One mainstay of pre-teen magazines were the Embarrassing Moments combining bodily functions, friends and family, and very bad timing. The submissions rated most embarrassing reliably combined periods, boyfriend, and extremely bad timing. A sure winner would be: I got my period when I was having dinner with my boyfriend's parents for the first time. I was wearing a white skirt and I stained their dining room chair!

Cooties did not follow me from fifth grade to sixth grade. I left them scattered like wood chips around the elementary school jungle gym. The pre-teen years made me see boys in a different light. Teen Magazine -- very timely -- was on hand to guide me through this feeling that I really wanted to talk to this boy who was in my class. It answered such burning questions as "How do I know if a boy likes me" and provided valuable advice on a very grown-up skill called flirting. Today I read an article in which a genuine teenage boy described the signs that a girl is interested in a guy: she touches you on the arm or the shoulder and smiles and laughs at everything you say.

Somehow in middle school (and to some extent high school), everyone followed the same conventions of what pre-teens thought romance. It's really cheesy to recall now, but at least we all agreed on those conventions. Yes this shows he is interested in you, no, this means you're just friends. "Going out" meant you were entitled to very intimate privileges such as going to the movies together (even though your parents had to drive you there), holding hands, and slow dancing with the same partner during Fun Nights (6-8pm in the gym with the cougar logo on the floor about once a month, I think).

If only it were still that simple. In my early adolescence, I couldn't imagine something like friends with benefits. Well, I still can't really figure that out. Oh, did we just make out? I didn't mean that. Oh, let's have sex. But I don't mean it either.

Tuesday, November 17, 2009

Choice Words: Teen Pregnancy on MTV

Teen Pregnancy on MTV
June 29th, 2009 by Chen

Last week I wrote about Young, Single and Pregnant, in which a 22 year old young woman was unexpectedly pregnant and shared her decision to have an abortion on a New York Times blog. This got me thinking about discussions of abortion on TV. MTV has a new show called 16 and Pregnant. It is a one-hour documentary following a teen through her pregnancy as she deals with her family, her friends, and the baby’s father. So far three episodes have aired and I am guilty of having watched two of them. (It’s summer… I got time to watch TV…)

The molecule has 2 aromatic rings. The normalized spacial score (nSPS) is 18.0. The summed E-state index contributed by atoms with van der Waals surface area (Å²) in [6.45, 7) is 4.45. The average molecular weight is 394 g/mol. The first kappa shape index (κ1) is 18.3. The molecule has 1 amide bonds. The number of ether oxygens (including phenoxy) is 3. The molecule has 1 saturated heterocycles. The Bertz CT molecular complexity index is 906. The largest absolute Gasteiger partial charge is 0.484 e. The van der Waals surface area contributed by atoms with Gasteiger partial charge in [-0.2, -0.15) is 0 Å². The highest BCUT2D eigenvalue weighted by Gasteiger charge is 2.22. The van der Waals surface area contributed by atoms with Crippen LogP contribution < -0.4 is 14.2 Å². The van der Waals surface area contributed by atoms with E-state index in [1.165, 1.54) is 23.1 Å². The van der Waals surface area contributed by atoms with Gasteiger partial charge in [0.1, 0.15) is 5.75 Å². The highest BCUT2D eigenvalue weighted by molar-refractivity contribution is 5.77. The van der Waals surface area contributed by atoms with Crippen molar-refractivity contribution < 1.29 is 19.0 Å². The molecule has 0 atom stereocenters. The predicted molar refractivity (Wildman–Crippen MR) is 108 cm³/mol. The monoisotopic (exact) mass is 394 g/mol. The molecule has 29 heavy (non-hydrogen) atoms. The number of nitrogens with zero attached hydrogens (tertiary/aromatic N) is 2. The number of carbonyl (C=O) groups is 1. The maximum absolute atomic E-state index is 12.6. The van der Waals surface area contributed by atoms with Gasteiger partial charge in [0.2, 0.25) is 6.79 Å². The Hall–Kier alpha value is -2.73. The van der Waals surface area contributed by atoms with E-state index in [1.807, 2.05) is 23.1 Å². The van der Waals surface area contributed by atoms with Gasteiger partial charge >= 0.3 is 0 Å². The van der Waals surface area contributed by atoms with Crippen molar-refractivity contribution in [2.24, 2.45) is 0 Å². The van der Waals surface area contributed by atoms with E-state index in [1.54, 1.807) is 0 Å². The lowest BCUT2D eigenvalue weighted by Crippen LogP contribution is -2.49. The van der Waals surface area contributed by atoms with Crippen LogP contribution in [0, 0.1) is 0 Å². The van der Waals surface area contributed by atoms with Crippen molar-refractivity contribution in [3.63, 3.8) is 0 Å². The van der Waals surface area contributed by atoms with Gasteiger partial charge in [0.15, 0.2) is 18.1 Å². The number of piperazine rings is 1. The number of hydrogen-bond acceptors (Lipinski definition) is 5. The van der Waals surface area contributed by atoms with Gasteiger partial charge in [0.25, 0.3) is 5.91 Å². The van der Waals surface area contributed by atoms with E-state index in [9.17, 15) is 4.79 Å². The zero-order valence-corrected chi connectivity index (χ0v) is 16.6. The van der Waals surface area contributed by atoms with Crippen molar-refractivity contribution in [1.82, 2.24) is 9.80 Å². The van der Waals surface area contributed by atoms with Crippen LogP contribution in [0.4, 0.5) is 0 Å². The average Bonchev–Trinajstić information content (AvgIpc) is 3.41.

On the one hand, I applaud MTV’s efforts to engage in discussions of sexual behavior in young people through a public information campaign called IYSL, It’s Your Sex Life. The campaign is a pretty good one. It’s in partnership with the Kaiser Family Foundation, so I know it’s got reputable people behind it. The campaign encourages several things: talking to your partner about sex, getting tested for STDs, and how to protect yourself. Overall, it’s a lot of good information. If you’ve watched MTV, you may have seen the PSAs broadcast during commercial breaks. I’ve definitely seen them.

For a one hour TV documentary that had to compress footage from almost a year, “16 and Pregnant” is pretty good in that it shows many of the hardships of parenthood, if somewhat formulaic. Gossip runs rampant at school, the pregnant girls have to change their lifestyles to accommodate their babies, they have to talk to their baby’s fathers, they have to deal with their own parents.

Watch full episodes of 16 and Pregnant here. The trailer to 16 and Pregnant is here.

16 and Pregnant is used as a part of the It’s Your Sex Life campaign. has clips of the show and uses it as a starting point for discussions about teen pregnancy. Either MTV is massively promoting its own shows or trying to give teens good sex ed information, or some combination of both. The MTV website for the show has links to its IYSL campaign.

All this talk of teen pregnancy via a public information campaign and a new TV show leaves me feeling that we have left out a rather large part of teen pregnancy: teens who terminate their pregnancies or put their children up for adoption. After the trials and tribulations, each teen mom in the show ultimately comes away with optimism and a cute little baby. The show allows us to see these difficulties of motherhood and it also demystifies teen motherhood. I think it’s demystifying that makes it more acceptable. I don’t think that the difficulties of motherhood will necessarily dissuade young girls from becoming parents because people have a great capacity to overcome these difficulties and every mother regardless of her age has to get up in the middle of the night for the baby. It makes me wonder if “16 and Pregnant” has a “war movie effect”. Most war movies glorify war because they emphasize camaraderie, patriotism, sacrifice, and victory. In the same vein, does 16 and Pregnant glorify teen motherhood? And cute babies and loyal soldiers make great television.

The materials on pregnancy in It’s Your Sex Life campaign do talk about abortion and adoption, but MTV’s programming lacks any serious discussion of these options. In 16 and Pregnant, all the girls have decided to raise their babies because that’s the concept of the show. I wish MTV had explored want to explore the decision-making process. Or maybe even have a show that featured girls who had abortions and adoptions. Not that I think for a minute that this will happen, since abortion is a censored word on TV, and MTV isn’t doing anything to demystify adoption or abortion.

Choice Words: The Conclusion to Young, Single, and Pregnant